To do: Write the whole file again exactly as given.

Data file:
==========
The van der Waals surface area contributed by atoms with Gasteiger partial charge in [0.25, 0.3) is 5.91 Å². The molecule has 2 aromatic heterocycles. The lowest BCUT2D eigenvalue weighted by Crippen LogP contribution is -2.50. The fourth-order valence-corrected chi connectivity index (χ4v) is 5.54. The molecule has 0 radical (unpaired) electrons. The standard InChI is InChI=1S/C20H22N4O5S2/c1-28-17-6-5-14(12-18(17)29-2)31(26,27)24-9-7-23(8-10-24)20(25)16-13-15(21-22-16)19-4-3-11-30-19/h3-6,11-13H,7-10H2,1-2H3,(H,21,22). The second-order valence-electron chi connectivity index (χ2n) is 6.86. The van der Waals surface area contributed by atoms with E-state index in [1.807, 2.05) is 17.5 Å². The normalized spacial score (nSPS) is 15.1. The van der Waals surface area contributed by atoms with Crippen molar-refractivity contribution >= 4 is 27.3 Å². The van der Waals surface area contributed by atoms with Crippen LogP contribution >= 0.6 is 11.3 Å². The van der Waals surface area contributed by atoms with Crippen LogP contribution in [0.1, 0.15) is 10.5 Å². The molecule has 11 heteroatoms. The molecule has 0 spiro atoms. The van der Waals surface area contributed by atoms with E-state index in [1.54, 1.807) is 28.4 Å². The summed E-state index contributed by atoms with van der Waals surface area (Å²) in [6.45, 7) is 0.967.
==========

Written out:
The van der Waals surface area contributed by atoms with Gasteiger partial charge in [0.25, 0.3) is 5.91 Å². The molecule has 2 aromatic heterocycles. The lowest BCUT2D eigenvalue weighted by Crippen LogP contribution is -2.50. The fourth-order valence-corrected chi connectivity index (χ4v) is 5.54. The molecule has 0 radical (unpaired) electrons. The standard InChI is InChI=1S/C20H22N4O5S2/c1-28-17-6-5-14(12-18(17)29-2)31(26,27)24-9-7-23(8-10-24)20(25)16-13-15(21-22-16)19-4-3-11-30-19/h3-6,11-13H,7-10H2,1-2H3,(H,21,22). The second-order valence-electron chi connectivity index (χ2n) is 6.86. The van der Waals surface area contributed by atoms with E-state index in [1.807, 2.05) is 17.5 Å². The normalized spacial score (nSPS) is 15.1. The van der Waals surface area contributed by atoms with Crippen molar-refractivity contribution >= 4 is 27.3 Å². The van der Waals surface area contributed by atoms with Crippen LogP contribution >= 0.6 is 11.3 Å². The van der Waals surface area contributed by atoms with Crippen LogP contribution in [0.1, 0.15) is 10.5 Å². The molecule has 11 heteroatoms. The molecule has 0 spiro atoms. The van der Waals surface area contributed by atoms with E-state index in [1.54, 1.807) is 28.4 Å². The summed E-state index contributed by atoms with van der Waals surface area (Å²) in [6.45, 7) is 0.967.